Tackling Japan’s Inflation Shock

Tokyo Report | Economy | east asian

Rising global energy prices are intensifying cost-of-living pressures and thwarting Japan’s post-COVID economic recovery.

After decades of mild but persistent deflation, Japan finally hit its 2 percent inflation target in April, largely due to a global surge in energy prices and an unprecedentedly weak yen against the dollar. Japan has enjoyed relatively stable prices since the mid-1990s, and rapidly rising world prices have caught Japanese consumers by surprise. Japan’s prolonged monetary easing and fiscal spending leaves limited resources to withstand cost-of-living pressures amid stagnant annual wages.

For decades, raising prices has been a taboo subject in Japan. While 2 percent inflation is relatively low by international standards, Japan has long been known as the land of falling prices. The lost decade after the bubble economy burst in 1991 marked the beginning of a state of “stagflation,” where consumer prices rise amid falling national income and a stagnant economy. That experience created a generation of price-conscious consumers where stable prices became the norm.

Then the global COVID-19 pandemic led the Japanese economy to contract 4.5 percent in 2020.

Today, many Japanese consumers are feeling the effects of unaccustomed price hikes without wage increases. ​​The consumer price index (CPI) for basic items jumped to a seven-year high, reaching 2.5% in May 2022. According to Teikoku Databank, the prices of more than 10,000 consumer goods increased by 13 %.

Japanese companies are hesitant to pass on price increases to consumers and tend to absorb price increases. However, foods such as bread, instant noodles, French fries, seafood, frozen foods, and fruits have become more expensive, as highlighted by Nikkei Shimbun. Many Japanese companies have opted for stealthy price increases, in which companies reduce quantity and volume rather than raising prices entirely. But the major Japanese restaurant chains Yoshinoya, Sukiya and Matsuya They have raised the price of meat bowls due to the increase in meat prices. Sixty-five percent of Japan’s beef consumption is covered by imports. Additionally, 75 percent of livestock feed is also imported, adding to inflationary cost pressures affecting domestic meat and poultry production.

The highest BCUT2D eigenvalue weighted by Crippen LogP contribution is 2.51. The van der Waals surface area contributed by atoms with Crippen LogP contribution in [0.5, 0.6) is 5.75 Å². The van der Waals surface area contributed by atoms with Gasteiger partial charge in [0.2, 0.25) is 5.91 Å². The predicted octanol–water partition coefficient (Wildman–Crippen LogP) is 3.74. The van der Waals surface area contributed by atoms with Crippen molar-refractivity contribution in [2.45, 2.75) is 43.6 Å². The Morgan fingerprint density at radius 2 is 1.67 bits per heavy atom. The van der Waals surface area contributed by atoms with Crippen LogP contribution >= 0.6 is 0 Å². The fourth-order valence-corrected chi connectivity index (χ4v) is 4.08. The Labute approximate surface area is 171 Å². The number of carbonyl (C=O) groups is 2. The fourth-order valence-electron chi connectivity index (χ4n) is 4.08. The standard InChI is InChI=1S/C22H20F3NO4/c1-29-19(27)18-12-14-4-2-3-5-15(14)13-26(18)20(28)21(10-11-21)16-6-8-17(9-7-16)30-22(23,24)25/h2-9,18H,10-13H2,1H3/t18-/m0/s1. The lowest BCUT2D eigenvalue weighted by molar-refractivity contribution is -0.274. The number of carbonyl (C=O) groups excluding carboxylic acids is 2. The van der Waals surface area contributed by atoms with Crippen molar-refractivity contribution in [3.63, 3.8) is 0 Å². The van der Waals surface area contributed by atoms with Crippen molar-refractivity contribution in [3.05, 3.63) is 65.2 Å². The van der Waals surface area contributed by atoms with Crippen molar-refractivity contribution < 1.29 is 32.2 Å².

Do you enjoy this article? Click here to subscribe and get full access. Only $5 a month.

Since people with lower incomes spend a greater proportion of their income on daily necessities, price increases will put significant pressure on low-income families, especially single mothers and families with school-age children. the government has introduced oil and gas subsidies to keep final prices under control and deliver cash to families. But food price increases are expected to continue through the summer due to continued global demand for wheat and packaging materials.

Meanwhile, the Bank of Japan has advocated keeping interest rates low amid rising prices and hopes to change the “deflationary mindset” of the Japanese people. BOJ Governor Kuroda Haruhiko was forced to publicly apologize after suggesting that “the Japanese public is getting used to inflation”.

The BOJ has been targeting a 2 percent inflation target for almost a decade. The goal was to stimulate the economy by getting people to consume and invest, which would lead to rising wages and a steady rise in the prices of food and consumer goods. But the current cost-driven inflation rate of about 2.4 percent is expected to last through the end of the calendar year, which is enough for people to dip into their savings, dampening consumer confidence. Households are poised to become more savings-oriented and are unlikely to loosen the strings on their portfolio in the current economic climate. This is a major headwind to the recovery of the pandemic-hit Japanese economy, which relies on higher consumer spending.

Economic headwinds also provide yet another reason for companies to hold off wage increases. Corporate Japan faces enormous pressure from the government to raise wages, but this requires higher corporate profits and higher productivity. Exporting companies that benefit from the weak yen are likely to see increased profits and are expected to pass them on as higher wages for employees. But under the current economic circumstances, it will be difficult for all workers to wait for wage increases.

Source link

Leave a Reply

Your email address will not be published.